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A train screeches to a halt in the middle of the English countryside and, observed by her fascinated fellow travellers, a woman climbs down and rushes to the aid of a sheep, stranded on its back and unable to rise. Sylvester Weekes watches with interest and noticing, as she turns, that her face is full of tragedy, the woman's lonely image lodges in his mind. But he is not the only one to speculate over her actions - Maurice Benson, former private detective turned full-time birdwatcher, is convinced that the mysterious woman must be tracked down, in whatever way possible. This is a story rich in character and wit, and powerfully moving in its exploration of the heart's pain and deliverance. It is a tale of loss, of release, of an acceptance of the cruelties of fate and of the imaginative experience of love.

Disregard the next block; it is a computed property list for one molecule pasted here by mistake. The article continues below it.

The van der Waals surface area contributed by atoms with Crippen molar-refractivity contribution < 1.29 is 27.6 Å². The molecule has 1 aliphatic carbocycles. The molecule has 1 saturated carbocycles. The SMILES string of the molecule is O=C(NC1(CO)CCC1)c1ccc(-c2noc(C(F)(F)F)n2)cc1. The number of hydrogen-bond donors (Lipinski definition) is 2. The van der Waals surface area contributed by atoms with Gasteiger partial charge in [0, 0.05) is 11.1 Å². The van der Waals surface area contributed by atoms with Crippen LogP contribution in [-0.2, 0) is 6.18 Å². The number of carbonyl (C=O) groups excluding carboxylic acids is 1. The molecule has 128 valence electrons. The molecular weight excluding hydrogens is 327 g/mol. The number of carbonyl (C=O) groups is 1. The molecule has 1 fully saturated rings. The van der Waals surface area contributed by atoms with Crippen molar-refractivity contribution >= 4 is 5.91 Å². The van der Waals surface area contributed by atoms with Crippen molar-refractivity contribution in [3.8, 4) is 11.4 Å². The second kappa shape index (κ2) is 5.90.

|Publication date:||2nd April 2007|
|Publisher:||Vintage an imprint of Vintage Publishing|
|Format:||Paperback / softback|
|Categories:||Modern & contemporary fiction (post c 1945),|
Mary Wesley was born near Windsor in 1912. Her education took her to the London School of Economics and during the War she worked in the War Office. Although she initially fulfilled her parent's expectations in marrying an aristocrat she then scandalised them when she divorced him in 1945 and moved in with the great love of her life, Eric Siepmann. The couple married in 1952, once his wife had finally been persuaded to divorce him. She used to comment that her 'chief claim to fame is arrested development, getting my first novel [Jumping the Queue] published at the age of seventy'. She ...More About Mary Wesley